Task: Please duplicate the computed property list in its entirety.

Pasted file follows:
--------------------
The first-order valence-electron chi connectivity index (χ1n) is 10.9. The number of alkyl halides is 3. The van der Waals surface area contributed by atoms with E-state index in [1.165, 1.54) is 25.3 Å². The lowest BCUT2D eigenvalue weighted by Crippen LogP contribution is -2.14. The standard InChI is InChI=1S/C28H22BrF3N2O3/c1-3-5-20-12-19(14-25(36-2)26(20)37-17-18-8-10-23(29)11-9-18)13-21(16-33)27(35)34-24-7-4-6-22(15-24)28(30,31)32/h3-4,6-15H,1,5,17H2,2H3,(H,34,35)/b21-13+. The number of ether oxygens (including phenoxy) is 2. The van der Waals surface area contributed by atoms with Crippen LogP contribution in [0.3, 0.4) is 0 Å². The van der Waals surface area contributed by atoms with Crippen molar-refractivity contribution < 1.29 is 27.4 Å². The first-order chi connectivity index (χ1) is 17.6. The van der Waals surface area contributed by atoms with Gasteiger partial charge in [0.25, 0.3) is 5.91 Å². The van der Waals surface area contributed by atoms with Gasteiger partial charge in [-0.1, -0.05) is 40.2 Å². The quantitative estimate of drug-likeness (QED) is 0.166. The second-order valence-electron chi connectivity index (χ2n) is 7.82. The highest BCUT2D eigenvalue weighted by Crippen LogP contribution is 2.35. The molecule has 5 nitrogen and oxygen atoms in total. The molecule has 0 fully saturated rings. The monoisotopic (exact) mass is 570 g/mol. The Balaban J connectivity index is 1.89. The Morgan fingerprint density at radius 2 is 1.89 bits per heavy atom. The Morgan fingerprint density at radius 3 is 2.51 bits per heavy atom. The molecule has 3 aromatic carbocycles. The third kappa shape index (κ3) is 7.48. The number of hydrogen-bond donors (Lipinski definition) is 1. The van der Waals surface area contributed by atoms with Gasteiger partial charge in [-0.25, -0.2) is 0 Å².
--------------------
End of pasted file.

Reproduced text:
The first-order valence-electron chi connectivity index (χ1n) is 10.9. The number of alkyl halides is 3. The van der Waals surface area contributed by atoms with E-state index in [1.165, 1.54) is 25.3 Å². The lowest BCUT2D eigenvalue weighted by Crippen LogP contribution is -2.14. The standard InChI is InChI=1S/C28H22BrF3N2O3/c1-3-5-20-12-19(14-25(36-2)26(20)37-17-18-8-10-23(29)11-9-18)13-21(16-33)27(35)34-24-7-4-6-22(15-24)28(30,31)32/h3-4,6-15H,1,5,17H2,2H3,(H,34,35)/b21-13+. The number of ether oxygens (including phenoxy) is 2. The van der Waals surface area contributed by atoms with Crippen LogP contribution in [0.3, 0.4) is 0 Å². The van der Waals surface area contributed by atoms with Crippen molar-refractivity contribution < 1.29 is 27.4 Å². The first-order chi connectivity index (χ1) is 17.6. The van der Waals surface area contributed by atoms with Gasteiger partial charge in [0.25, 0.3) is 5.91 Å². The van der Waals surface area contributed by atoms with Gasteiger partial charge in [-0.1, -0.05) is 40.2 Å². The quantitative estimate of drug-likeness (QED) is 0.166. The second-order valence-electron chi connectivity index (χ2n) is 7.82. The highest BCUT2D eigenvalue weighted by Crippen LogP contribution is 2.35. The molecule has 5 nitrogen and oxygen atoms in total. The molecule has 0 fully saturated rings. The monoisotopic (exact) mass is 570 g/mol. The Balaban J connectivity index is 1.89. The Morgan fingerprint density at radius 2 is 1.89 bits per heavy atom. The Morgan fingerprint density at radius 3 is 2.51 bits per heavy atom. The molecule has 3 aromatic carbocycles. The third kappa shape index (κ3) is 7.48. The number of hydrogen-bond donors (Lipinski definition) is 1. The van der Waals surface area contributed by atoms with Gasteiger partial charge in [-0.25, -0.2) is 0 Å².